The bloody rupture of Yugoslavia has stained this past half-decade with ethnic hate, and the blood still flows. The Western conscience seems to have numbed and newspapers are increasingly stingy with the copy they expend on the region. Novakovich resurrects the experience, describing, with almost clinical accuracy, the dormant chauvinism in the Croatia of his childhood and the wrenching details of the malignancy's spread. We are indebted to these accounts for revealing the stark facts of life there, the unnamed tragedies too mundane for media attention. The seeming triumph of cruelty over humanity reawakens compassion, but why are there only four such stories, a miserly fourth of this collection of 16 previously published essays? The remaining 12 are indulgently detailed remembrances--of passports and border crossings, dreams of rock-stardom, hippie crash pads in Switzerland and cliches of American life: a mugging in New York, life on the Great Western Plains and the escapades of a farm cat. Each event may well be meaningful to the author, but a larger sense is missing--perhaps what astonishes an immigrant is too obvious for a native. Publisher: Graywolf Press
April Fool's Day
Ivan Dolinar is born in Tito's Yugoslavia on April Fool's Day, 1948 -- the auspicious beginning of a life that will be derailed by backfiring good intentions in a world of propaganda and paranoia. At age nineteen, an innocent prank cuts the young Croatian's budding medical career short and lands him in a notorious labor camp. Released on the eve of civil war, Ivan is drafted into the wrong army, becoming a pawn in an absurd conflict in which the rules and loyalties shift abruptly and without warning. But even in a world gone mad, one course of action remains eminently sane: survival.
Told with bitingly dark humor and a deep tenderness, April Fool's Day is both a devastating political satire and a razor-sharp parody of war. Publisher: Harper Collins
Tragicomedy of the highest order, this stellar collection is Croatian writer Novakovich's best ever.
Hailed as one of the best short story writers of the 1990s, Josip Novakovich was praised by the New York Times for writing fiction that has "the crackle of authenticity, like the bite of breaking glass." In his new collection, he explores a war–torn Balkan world in which a schoolchild's innocence evaporates in a puff of cannon smoke, lust replaces love, and the joy of survival overrides all other pleasures.
As Serb, Croat, and Bosnian Muslim armies clash in the cities and countryside of the former Yugoslavia, it's hard to tell the front lines from the home front. The characters in Infidelities––soldiers and civilians alike––are caught in the ridiculous, often cruelly whimsical contradictions of war and the paranoia and folly of those who conduct it. In "Ribs," a Croatian woman whose husband has already been taken by the war will go to any length to keep her son out of the army, including sleeping with the draft officer, a tryst that leads to an unexpected, and disturbing, spiritual vision. A Buddhist soldier in the Bosnian Muslim military is accused of being an informer to the enemy Serbs after his detachment ambushes itself in "Hail." A draft dodger is in the hospital for a transplant, in "A Purple Heart," when a high–ranking Croatian general steals the heart for himself (and dies) while the dodger suddenly discovers a new thirst for life. In "Spleen," a Bosnian émigré in America learns that even in the throes of passion she cannot find release from the haunting memories of her homeland.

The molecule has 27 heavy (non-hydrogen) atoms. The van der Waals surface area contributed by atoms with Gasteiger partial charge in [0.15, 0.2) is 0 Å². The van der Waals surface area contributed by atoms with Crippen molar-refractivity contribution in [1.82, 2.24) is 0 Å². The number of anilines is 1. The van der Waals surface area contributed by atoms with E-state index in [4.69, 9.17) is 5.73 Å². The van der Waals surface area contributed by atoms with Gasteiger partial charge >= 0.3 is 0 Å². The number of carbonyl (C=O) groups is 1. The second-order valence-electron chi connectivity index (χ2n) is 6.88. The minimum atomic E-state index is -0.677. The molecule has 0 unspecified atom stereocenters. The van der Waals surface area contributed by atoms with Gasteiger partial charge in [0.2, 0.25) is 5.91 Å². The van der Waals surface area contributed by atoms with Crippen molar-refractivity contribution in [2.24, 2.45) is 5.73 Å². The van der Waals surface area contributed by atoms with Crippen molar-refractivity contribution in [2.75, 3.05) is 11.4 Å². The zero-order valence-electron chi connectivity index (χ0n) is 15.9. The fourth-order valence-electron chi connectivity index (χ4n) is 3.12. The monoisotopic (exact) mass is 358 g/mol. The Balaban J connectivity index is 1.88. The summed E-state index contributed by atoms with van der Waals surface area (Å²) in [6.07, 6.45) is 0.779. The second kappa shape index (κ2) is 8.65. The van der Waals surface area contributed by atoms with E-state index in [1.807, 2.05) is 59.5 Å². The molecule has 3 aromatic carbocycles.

These stories cover a broad sweep of time, reaching back to the first shots of World War I in Sarajevo and forward to the plight of Balkan immigrants in contemporary America. Throughout, acts of compassion, gallows humour, even desire arise from a landscape devastated by tragedy. Publisher: Harper Collins
Salvation and Other Disasters
For those who think of Bosnia as more than a word, and the turmoil there as more tragic than a newspaper article can convey,Salvation and Other Disasters reveals another stirring element: the Balkan tragedy as a mirror of human suffering--and an unlikely site of occasional human joy--in every nation of the world. Novakovich's stories find the darkest ironies and give them a twist into a brutally interrogating light. Publisher: Graywolf Press
In prose that evokes a pervasive sadness punctuated by sudden violence, Novakovich wrestles with varieties of alienation: loneliness, unpopular spirituality, the psychological dissociation of the emigre, and generational misunderstanding. In "Dresden," for example, a man rejects his father for the father's Nazi past and is in turn rejected by his own son for his earlier Communist sympathies. Some of the stories deal with the current war in the Balkans: "Honey in the Carcase" tells of an old man who tries to keep his beehives functioning near a battleground, while, in "Hats and Veils," a previously secularized Muslim refugee from Croatia embraces conservative Islam upon moving to Vienna, wearing the veil when she ventures out of her home. These stories can be difficult to read because the emotions are so raw and so visible, but the power of the writing is undeniable. Publisher: Graywolf Press
Novakovich records his journeys to find his roots, some to his native Croatia, some no farther than Cleveland, where he searches for the grave of his grandmother, who refused to return to Croatia with the rest of her family. This moving collection reflects the joys and the difficulties in returning to a homeland left behind. Publisher: White Pine Press